WINDSOR, Ontario — The busiest U.S.-Canada border crossing is open after protesters demonstrating against COVID-19 measures blocked it for nearly a week.
However, a larger protest in the Canadian capital of Ottawa persists as city residents seethed over authorities' inability to reclaim the streets.
Demonstrations against COVID-19 restrictions and other issues have blocked several crossings along the U.S.-Canada border and hurt the economies of both nations.
Police in Windsor, Ontario, arrested 25 to 30 protesters and towed several vehicles Sunday near the Ambassador Bridge, which reopened to traffic late Sunday night.
The bridge connects Windsor to Detroit. It's responsible for 25% of all trade between the U.S. and Canada, carrying nearly 8,000 trucks with more than $323 million in goods every single day. About $100 million of that is auto parts, engines and vehicles coming from the Motor City.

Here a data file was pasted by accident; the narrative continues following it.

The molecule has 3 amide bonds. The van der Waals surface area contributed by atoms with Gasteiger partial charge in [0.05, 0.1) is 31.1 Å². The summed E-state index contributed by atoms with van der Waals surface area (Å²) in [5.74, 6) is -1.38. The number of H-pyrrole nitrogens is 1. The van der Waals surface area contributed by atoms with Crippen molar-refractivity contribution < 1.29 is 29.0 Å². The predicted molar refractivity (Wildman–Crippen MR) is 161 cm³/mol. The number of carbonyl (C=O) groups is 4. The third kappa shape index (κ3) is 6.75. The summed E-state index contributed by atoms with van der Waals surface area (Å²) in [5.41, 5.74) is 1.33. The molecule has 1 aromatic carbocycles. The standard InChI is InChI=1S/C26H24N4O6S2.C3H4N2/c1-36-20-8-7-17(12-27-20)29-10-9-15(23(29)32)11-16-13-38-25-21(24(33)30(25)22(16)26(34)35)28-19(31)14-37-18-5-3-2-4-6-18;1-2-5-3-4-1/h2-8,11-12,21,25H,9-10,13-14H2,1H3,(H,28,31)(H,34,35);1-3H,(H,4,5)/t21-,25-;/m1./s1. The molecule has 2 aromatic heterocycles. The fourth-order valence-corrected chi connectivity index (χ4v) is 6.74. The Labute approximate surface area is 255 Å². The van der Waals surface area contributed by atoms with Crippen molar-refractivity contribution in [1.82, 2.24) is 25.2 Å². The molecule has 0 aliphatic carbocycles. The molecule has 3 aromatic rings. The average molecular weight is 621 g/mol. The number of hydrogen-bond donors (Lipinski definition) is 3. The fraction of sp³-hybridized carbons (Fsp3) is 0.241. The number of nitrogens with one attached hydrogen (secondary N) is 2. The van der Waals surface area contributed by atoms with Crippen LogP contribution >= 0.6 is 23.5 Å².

Protesters had prevented traffic into Canada from crossing the Ambassador Bridge for six days, forcing truckers to route to another bridge dozes of miles to the north. That caused hours-long traffic jams along I-94 in Michigan.
A senior government official told The Associated Press that Prime Minister Justin Trudeau would meet virtually with the leaders of Canada's provinces on Monday morning about ongoing "Freedom Convoy" protests in other parts of the country.
The protesters are demonstrating against rules that require truckers entering Canada to be vaccinated against COVID-19 or submit to regular testing.